Waking-up to the Captain’s greeting: “Welcome to the middle of nowhere!” which proved to be quite accurate, as we didn’t see any land or ships all day! We were really in the middle of the South Pacific and this fact made the cruise director’s list of funny questions from passengers he collected over the years even funnier. My personal favorite: “Does the crew sleep on board?”

We were on our way to the Cook Islands Archipelagos located in the heart of the South Pacific…

Rarotonga, the Endless Lagoon

Here, we decided to rent a car with our new friends to explore the island at our own pace and stop wherever it looked interesting. First things first, to drive in Rarotonga, one needs to obtain a local driver’s license. The cost was 10$ for a 4-year permit, not bad, so we paid, had our picture taken, and waited 10 minutes for our documents and that was that, off we went! Driving on the ‘wrong side of the street’ (a.k.a. left) took some getting used to, but it was worth it to have the freedom of exploring at our own pace.

The island is covered with jungle-like foliage and is mountainous. We mostly stuck to the belt road and stopped at various scenic points, as our limited time in port didn’t permit further exploration.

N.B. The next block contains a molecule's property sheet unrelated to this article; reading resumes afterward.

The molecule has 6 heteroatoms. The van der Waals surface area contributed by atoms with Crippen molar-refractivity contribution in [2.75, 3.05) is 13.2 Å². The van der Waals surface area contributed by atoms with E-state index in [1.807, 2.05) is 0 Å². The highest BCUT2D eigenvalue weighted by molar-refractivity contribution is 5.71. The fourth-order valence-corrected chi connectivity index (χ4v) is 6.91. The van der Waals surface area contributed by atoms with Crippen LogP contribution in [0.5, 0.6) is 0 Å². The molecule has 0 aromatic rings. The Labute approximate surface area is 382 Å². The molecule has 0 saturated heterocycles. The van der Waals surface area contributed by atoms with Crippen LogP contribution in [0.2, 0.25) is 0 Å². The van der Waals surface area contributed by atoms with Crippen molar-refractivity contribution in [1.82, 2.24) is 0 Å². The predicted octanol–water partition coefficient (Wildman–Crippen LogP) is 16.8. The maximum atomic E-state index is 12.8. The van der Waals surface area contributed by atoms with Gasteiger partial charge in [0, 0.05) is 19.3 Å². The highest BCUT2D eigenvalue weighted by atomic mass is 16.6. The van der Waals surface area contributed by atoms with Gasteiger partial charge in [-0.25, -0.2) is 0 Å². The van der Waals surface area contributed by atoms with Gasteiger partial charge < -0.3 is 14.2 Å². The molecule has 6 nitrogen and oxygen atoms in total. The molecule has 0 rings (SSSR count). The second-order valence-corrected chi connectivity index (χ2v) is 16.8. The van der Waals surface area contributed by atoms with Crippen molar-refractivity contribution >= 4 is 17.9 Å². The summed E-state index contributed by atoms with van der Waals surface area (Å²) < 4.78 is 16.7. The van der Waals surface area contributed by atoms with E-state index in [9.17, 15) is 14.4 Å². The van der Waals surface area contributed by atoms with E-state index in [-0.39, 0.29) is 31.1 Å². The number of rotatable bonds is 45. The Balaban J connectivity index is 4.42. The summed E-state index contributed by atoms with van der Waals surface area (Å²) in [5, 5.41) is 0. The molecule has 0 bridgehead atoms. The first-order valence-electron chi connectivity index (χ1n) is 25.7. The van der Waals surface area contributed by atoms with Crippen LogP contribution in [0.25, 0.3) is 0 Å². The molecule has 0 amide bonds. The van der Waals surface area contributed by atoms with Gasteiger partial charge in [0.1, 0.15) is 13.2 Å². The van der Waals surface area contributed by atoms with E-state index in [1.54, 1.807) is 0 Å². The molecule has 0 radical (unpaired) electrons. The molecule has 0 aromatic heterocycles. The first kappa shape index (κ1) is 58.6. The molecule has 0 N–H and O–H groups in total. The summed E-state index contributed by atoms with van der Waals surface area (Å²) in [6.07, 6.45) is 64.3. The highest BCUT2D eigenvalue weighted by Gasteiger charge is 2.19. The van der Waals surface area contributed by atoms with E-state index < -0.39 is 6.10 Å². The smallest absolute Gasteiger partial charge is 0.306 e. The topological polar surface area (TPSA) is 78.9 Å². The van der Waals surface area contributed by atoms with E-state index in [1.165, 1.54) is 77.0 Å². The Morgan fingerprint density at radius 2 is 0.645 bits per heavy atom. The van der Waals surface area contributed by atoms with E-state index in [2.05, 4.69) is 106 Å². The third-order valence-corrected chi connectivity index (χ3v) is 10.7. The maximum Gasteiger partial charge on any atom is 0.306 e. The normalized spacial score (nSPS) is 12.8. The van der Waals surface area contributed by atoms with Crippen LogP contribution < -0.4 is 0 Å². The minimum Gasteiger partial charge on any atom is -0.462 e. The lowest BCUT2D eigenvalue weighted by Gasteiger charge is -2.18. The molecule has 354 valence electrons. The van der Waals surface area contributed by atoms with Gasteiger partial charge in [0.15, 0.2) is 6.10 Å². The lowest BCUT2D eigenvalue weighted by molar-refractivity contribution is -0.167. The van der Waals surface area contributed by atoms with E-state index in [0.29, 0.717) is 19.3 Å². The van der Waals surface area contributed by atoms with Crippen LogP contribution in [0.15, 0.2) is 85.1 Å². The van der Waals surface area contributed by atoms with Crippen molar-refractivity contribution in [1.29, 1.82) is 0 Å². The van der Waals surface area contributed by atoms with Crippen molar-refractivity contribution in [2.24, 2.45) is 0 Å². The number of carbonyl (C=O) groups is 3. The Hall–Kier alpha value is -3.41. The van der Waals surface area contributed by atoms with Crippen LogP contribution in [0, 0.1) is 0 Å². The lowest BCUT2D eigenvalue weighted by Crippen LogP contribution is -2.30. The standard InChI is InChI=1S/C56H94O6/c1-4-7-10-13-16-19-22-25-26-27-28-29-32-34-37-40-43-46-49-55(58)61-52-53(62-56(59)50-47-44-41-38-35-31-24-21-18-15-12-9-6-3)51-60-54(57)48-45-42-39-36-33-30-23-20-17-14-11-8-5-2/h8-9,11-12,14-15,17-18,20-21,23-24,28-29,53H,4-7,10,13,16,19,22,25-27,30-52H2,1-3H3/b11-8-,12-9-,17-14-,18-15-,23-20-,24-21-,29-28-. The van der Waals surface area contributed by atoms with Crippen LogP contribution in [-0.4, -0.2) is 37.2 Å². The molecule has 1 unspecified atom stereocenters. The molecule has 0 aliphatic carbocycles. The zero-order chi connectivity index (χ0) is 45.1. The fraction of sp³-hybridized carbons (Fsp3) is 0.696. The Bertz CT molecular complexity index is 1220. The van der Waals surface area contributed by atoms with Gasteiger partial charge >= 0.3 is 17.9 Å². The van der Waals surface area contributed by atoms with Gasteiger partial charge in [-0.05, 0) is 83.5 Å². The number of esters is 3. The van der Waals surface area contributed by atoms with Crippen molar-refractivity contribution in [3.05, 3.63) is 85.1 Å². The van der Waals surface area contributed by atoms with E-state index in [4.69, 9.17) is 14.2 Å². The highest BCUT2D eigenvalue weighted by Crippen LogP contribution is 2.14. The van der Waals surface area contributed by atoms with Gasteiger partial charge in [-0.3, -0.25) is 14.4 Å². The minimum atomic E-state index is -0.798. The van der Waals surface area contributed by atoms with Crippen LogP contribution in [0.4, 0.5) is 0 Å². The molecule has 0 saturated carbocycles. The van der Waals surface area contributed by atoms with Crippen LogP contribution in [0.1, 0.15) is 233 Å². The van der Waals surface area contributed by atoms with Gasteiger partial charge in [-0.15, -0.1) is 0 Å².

We all loved snorkeling; therefore, we spent most of our free time in the crystal-clear water of the lagoon. The shallow water allowed people to walk to a motu islet, although a cute little triggerfish was biting those that did! Since I was swimming, I didn’t get bitten. I would bite too if people were trampling my eggs! Wouldn’t You?

We had a late lunch of fresh fish and assorted ‘french-fries’ made from various root veggies at a beach side restaurant. Then one last look… before making our way back to the harbor, return the car and catch a tender boat to our ship.

Sea day

One more glorious day at sea! Once again, just our ship in the middle of the big blue ocean…

Glorious sunset at sea!

Sea days are perfect to relax and partake in the cruise activities, indulge in a fancier dinner or simply take time to recharge for the next port of call. We tend to get antsy if we stay put for too long, so for us one day is plenty!

Raiatea, the Sacred Island

This was the only port where we docked, for all the other ones we had to tender back and forth to the ship. Not having to wait for a specific time to disembark, we were some of the first ones out, but since it was very early, there were no tour operators or taxi drivers waiting to take us around unlike we had seen elsewhere. With no pre-booked ship shore excursion or any other arrangements we were left scrambling at the last minute. Eventually, we saw someone we had met on board and we were invited to join her group for an island tour.

Raiatea’s port area